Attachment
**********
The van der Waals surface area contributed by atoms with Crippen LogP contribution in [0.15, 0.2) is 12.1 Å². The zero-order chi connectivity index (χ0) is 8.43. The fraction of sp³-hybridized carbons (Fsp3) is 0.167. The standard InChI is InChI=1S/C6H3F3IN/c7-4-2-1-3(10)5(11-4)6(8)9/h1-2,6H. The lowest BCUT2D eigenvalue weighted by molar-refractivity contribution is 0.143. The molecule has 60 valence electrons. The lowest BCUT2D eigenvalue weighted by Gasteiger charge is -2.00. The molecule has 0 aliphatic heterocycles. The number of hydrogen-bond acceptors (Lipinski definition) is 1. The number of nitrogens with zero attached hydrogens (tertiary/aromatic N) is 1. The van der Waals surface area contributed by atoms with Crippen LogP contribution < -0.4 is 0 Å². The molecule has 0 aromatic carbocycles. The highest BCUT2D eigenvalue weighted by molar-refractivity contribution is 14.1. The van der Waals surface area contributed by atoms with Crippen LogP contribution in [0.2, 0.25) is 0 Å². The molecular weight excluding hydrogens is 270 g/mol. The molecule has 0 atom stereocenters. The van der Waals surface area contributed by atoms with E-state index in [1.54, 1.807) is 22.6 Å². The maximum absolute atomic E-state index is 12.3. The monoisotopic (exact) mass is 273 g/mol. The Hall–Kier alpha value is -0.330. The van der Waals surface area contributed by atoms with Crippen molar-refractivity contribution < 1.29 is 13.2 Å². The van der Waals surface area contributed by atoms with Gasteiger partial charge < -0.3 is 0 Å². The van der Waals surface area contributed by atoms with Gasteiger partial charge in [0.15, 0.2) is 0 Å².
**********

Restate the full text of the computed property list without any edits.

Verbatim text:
The van der Waals surface area contributed by atoms with Crippen LogP contribution in [0.15, 0.2) is 12.1 Å². The zero-order chi connectivity index (χ0) is 8.43. The fraction of sp³-hybridized carbons (Fsp3) is 0.167. The standard InChI is InChI=1S/C6H3F3IN/c7-4-2-1-3(10)5(11-4)6(8)9/h1-2,6H. The lowest BCUT2D eigenvalue weighted by molar-refractivity contribution is 0.143. The molecule has 60 valence electrons. The lowest BCUT2D eigenvalue weighted by Gasteiger charge is -2.00. The molecule has 0 aliphatic heterocycles. The number of hydrogen-bond acceptors (Lipinski definition) is 1. The number of nitrogens with zero attached hydrogens (tertiary/aromatic N) is 1. The van der Waals surface area contributed by atoms with Crippen LogP contribution < -0.4 is 0 Å². The molecule has 0 aromatic carbocycles. The highest BCUT2D eigenvalue weighted by molar-refractivity contribution is 14.1. The van der Waals surface area contributed by atoms with Crippen LogP contribution in [0.2, 0.25) is 0 Å². The molecular weight excluding hydrogens is 270 g/mol. The molecule has 0 atom stereocenters. The van der Waals surface area contributed by atoms with E-state index in [1.54, 1.807) is 22.6 Å². The maximum absolute atomic E-state index is 12.3. The monoisotopic (exact) mass is 273 g/mol. The Hall–Kier alpha value is -0.330. The van der Waals surface area contributed by atoms with Crippen molar-refractivity contribution < 1.29 is 13.2 Å². The van der Waals surface area contributed by atoms with Gasteiger partial charge < -0.3 is 0 Å². The van der Waals surface area contributed by atoms with Gasteiger partial charge in [0.15, 0.2) is 0 Å².